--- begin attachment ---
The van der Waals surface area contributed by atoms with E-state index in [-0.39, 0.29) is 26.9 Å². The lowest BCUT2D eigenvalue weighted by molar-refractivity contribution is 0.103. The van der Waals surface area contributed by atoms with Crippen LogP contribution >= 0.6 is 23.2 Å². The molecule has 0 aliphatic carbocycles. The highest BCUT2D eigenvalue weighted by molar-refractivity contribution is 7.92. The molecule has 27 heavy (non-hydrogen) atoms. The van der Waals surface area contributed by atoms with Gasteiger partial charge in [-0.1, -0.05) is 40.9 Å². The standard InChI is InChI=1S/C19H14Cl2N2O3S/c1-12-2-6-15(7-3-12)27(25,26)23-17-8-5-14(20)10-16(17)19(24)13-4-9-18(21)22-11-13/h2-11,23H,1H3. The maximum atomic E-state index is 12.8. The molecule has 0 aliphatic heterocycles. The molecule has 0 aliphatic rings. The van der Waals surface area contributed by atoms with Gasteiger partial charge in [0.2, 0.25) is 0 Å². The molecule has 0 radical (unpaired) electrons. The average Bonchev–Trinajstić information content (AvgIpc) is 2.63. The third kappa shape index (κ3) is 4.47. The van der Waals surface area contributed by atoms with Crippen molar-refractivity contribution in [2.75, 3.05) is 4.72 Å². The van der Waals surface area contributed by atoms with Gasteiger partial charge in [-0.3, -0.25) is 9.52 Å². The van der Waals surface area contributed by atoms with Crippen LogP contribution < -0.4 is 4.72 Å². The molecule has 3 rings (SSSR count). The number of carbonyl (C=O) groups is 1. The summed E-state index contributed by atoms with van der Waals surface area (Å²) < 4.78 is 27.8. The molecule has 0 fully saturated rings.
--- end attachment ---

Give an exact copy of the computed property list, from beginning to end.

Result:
The van der Waals surface area contributed by atoms with E-state index in [-0.39, 0.29) is 26.9 Å². The lowest BCUT2D eigenvalue weighted by molar-refractivity contribution is 0.103. The van der Waals surface area contributed by atoms with Crippen LogP contribution >= 0.6 is 23.2 Å². The molecule has 0 aliphatic carbocycles. The highest BCUT2D eigenvalue weighted by molar-refractivity contribution is 7.92. The molecule has 27 heavy (non-hydrogen) atoms. The van der Waals surface area contributed by atoms with Gasteiger partial charge in [-0.1, -0.05) is 40.9 Å². The standard InChI is InChI=1S/C19H14Cl2N2O3S/c1-12-2-6-15(7-3-12)27(25,26)23-17-8-5-14(20)10-16(17)19(24)13-4-9-18(21)22-11-13/h2-11,23H,1H3. The maximum atomic E-state index is 12.8. The molecule has 0 aliphatic heterocycles. The molecule has 0 aliphatic rings. The van der Waals surface area contributed by atoms with Gasteiger partial charge in [0.2, 0.25) is 0 Å². The molecule has 0 radical (unpaired) electrons. The average Bonchev–Trinajstić information content (AvgIpc) is 2.63. The third kappa shape index (κ3) is 4.47. The van der Waals surface area contributed by atoms with Crippen molar-refractivity contribution in [2.75, 3.05) is 4.72 Å². The van der Waals surface area contributed by atoms with Gasteiger partial charge in [-0.3, -0.25) is 9.52 Å². The van der Waals surface area contributed by atoms with Crippen LogP contribution < -0.4 is 4.72 Å². The molecule has 3 rings (SSSR count). The number of carbonyl (C=O) groups is 1. The summed E-state index contributed by atoms with van der Waals surface area (Å²) < 4.78 is 27.8. The molecule has 0 fully saturated rings.